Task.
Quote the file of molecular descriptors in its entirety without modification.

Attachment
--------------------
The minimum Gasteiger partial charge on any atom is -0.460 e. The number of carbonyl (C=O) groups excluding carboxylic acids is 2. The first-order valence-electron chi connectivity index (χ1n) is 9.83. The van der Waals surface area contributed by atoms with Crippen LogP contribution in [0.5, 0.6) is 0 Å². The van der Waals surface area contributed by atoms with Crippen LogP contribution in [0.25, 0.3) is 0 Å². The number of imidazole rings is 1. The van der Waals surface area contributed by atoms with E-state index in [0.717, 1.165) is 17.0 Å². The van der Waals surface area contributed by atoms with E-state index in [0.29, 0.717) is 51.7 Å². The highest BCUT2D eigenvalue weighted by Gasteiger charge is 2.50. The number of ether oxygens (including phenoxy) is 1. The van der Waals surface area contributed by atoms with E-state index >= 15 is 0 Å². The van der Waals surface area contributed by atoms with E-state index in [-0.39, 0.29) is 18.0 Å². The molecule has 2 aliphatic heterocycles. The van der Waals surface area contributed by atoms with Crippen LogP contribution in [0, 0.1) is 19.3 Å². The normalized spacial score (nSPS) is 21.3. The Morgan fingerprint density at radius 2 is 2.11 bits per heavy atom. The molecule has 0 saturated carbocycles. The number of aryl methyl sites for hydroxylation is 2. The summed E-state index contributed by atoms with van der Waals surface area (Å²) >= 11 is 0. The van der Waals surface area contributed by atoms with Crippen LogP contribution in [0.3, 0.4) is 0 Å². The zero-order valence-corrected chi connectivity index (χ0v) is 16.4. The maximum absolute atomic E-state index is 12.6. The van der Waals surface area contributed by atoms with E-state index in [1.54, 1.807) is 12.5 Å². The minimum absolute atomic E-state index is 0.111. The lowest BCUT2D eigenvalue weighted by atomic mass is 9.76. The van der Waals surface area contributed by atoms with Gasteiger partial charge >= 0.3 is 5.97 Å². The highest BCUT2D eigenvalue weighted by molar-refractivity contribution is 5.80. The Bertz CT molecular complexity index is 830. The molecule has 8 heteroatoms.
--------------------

The minimum Gasteiger partial charge on any atom is -0.460 e. The number of carbonyl (C=O) groups excluding carboxylic acids is 2. The first-order valence-electron chi connectivity index (χ1n) is 9.83. The van der Waals surface area contributed by atoms with Crippen LogP contribution in [0.5, 0.6) is 0 Å². The van der Waals surface area contributed by atoms with Crippen LogP contribution in [0.25, 0.3) is 0 Å². The number of imidazole rings is 1. The van der Waals surface area contributed by atoms with E-state index in [0.717, 1.165) is 17.0 Å². The van der Waals surface area contributed by atoms with E-state index in [0.29, 0.717) is 51.7 Å². The highest BCUT2D eigenvalue weighted by Gasteiger charge is 2.50. The number of ether oxygens (including phenoxy) is 1. The van der Waals surface area contributed by atoms with E-state index >= 15 is 0 Å². The van der Waals surface area contributed by atoms with E-state index in [-0.39, 0.29) is 18.0 Å². The molecule has 2 aliphatic heterocycles. The van der Waals surface area contributed by atoms with Crippen LogP contribution in [0, 0.1) is 19.3 Å². The normalized spacial score (nSPS) is 21.3. The Morgan fingerprint density at radius 2 is 2.11 bits per heavy atom. The molecule has 0 saturated carbocycles. The number of aryl methyl sites for hydroxylation is 2. The summed E-state index contributed by atoms with van der Waals surface area (Å²) >= 11 is 0. The van der Waals surface area contributed by atoms with Crippen LogP contribution in [0.3, 0.4) is 0 Å². The zero-order valence-corrected chi connectivity index (χ0v) is 16.4. The maximum absolute atomic E-state index is 12.6. The van der Waals surface area contributed by atoms with E-state index in [1.54, 1.807) is 12.5 Å². The minimum absolute atomic E-state index is 0.111. The lowest BCUT2D eigenvalue weighted by atomic mass is 9.76. The van der Waals surface area contributed by atoms with Gasteiger partial charge >= 0.3 is 5.97 Å². The highest BCUT2D eigenvalue weighted by molar-refractivity contribution is 5.80. The Bertz CT molecular complexity index is 830. The molecule has 8 heteroatoms.